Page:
Mosquito spraying: as of this writing, still at hand, hampered by the existence of only one helicopter in all Suffolk Co. (George Hafele: take note), is on a tight spraying schedule. Preliminary ground work has been done, but full aerial spraying, promised, should descend from the clouds soon, possibly before this issue hits the stands, and the three people loitering in front of them. Notices will be distributed to every household, and signs posted in bulletin boards and cyberspace, in time for you to know what will happen and when, and take any needed actions. Spraying is usually done in early evening, before sunset, when mosquito activity is at its greatest. Best precaution, stay indoors, windows shut, for a half hour after spraying. But get full and detailed info from the above-named sources, or check with the village office at 5566. For God's sake, whatever you do, don't listen to me! Mosquito dunks still available up at the office, though. Listen to me.

Now, the latest sport results. Quick one first—the Men's Doubles were (was?) won by Steve Carroll & Ben Terk, over Roland LaFontaine & Bob Reid, the other week. A possible correction, more likely an ammendation, was told me by Pete Hull, who was told by Chris Wright that his father, Robin Wright, told him that it was he (Robin) who actually pitched the first perfect game in Saltaire history, not Harold Weinzweig a couple of weeks ago. However, intense questioning of Peter (hey, Pete, the nails will grow back), elicited the fact that Robin's assumed feat apparently occurred in pre-League days, i.e., prior to the League's formation in 1971, so that Harold's record is intact -- no * in these record books. This came out when Pete said he heard Robin's triumph came in a “Marine Walk vs. somebody” game, and I was appalled that Pete didn't recall the old “Marine Walk Versus The World” games of the '60s, which were infamous. I realize this is getting into pre-history around here, or archeology or maybe paleontology or one of those sciences which El Presidente and Tom Delay and the Discovery Institute and other brains claim don't have any validity as the whole business was simply created with a wave of the Divine wand 6000 years ago, but, there it is. (Evidently Bush doesn't catch the irony of his professed belief in “Intelligent Design” and his own presence on this planet.) Still, there was a '60s around here, and Marine Walk fought it every step of the way.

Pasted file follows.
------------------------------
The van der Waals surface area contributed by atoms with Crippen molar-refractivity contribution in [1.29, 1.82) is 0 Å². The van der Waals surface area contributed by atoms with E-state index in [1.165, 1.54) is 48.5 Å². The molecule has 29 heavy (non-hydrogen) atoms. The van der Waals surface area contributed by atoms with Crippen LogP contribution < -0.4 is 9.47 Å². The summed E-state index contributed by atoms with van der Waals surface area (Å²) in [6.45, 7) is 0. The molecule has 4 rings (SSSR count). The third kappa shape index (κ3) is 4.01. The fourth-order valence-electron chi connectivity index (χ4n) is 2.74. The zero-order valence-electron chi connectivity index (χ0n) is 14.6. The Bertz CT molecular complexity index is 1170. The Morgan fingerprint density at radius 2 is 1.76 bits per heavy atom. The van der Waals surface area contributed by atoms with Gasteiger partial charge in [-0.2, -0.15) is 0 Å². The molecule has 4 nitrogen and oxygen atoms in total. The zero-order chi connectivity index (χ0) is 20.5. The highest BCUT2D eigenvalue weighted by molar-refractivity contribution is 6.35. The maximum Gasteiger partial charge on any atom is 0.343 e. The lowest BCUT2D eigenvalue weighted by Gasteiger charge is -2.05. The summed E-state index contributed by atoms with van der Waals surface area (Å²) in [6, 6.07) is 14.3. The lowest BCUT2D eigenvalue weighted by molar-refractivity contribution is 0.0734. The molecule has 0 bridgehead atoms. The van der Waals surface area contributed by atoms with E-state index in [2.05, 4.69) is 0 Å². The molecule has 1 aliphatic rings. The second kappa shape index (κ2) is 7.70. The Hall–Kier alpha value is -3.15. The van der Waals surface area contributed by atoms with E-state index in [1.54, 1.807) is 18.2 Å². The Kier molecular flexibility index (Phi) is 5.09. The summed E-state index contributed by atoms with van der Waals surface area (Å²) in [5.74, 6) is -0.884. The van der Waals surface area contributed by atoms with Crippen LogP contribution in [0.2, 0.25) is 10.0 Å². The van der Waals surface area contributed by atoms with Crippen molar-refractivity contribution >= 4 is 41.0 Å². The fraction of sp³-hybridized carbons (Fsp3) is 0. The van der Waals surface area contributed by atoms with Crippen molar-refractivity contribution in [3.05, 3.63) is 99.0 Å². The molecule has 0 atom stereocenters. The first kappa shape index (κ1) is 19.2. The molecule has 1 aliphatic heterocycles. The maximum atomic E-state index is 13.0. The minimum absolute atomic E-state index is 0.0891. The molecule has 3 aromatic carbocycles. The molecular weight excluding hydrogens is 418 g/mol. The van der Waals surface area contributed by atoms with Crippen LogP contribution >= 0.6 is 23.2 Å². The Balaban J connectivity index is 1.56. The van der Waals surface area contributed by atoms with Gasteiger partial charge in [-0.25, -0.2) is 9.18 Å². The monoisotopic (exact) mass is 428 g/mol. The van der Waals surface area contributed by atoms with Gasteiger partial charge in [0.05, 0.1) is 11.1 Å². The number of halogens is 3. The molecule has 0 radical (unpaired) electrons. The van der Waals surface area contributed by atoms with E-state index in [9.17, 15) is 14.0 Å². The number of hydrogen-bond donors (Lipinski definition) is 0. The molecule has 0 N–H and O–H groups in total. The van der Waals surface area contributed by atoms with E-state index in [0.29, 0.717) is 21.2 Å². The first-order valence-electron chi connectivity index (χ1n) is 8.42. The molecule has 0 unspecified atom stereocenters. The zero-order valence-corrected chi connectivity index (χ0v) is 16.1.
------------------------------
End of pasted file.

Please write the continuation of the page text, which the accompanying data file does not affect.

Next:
Ralph's Soccer!

Scores published this year! R.P. printed out complete rosters of all players, unfortunately way too many names to print, but the short of it is the 7th Annual Soccer Cup was won the weekend of Aug.13/14 by the White Team, which bested the second-place Blues in a hard-fought match. Members of the winning Whites were Dan and Eli Cantor, Luc Bruggeman, Josh Raeben, Joey Rappaport, Andrew Weisman, Jon Wolfe, and Bill and Ethan Zimmerman. Luc was named MVP for the Whites, Dave Swiedler for the Blues. John Merchant of the Blues took the Sportsmanship Award, but then returned it to the real winner and got a good conduct medal instead. Kidding! On to #8.

Finally, the Jogathon

As ever, winners suffer the ignominy of being in print after doing all that hard labor and receiving a fine T-shirt and perfectly-lettered (maybe one exception) trophy Sunday. Trivia first, from organizer Gordon Medenica... record entries for both races this year, 97 for the 1 mile and 62 for the 3 1/2...most of the increase in the former from young kids... if similar numbers turn out next summer they may run the one-mile in two stages (what, one group runs a half mile and the other the second.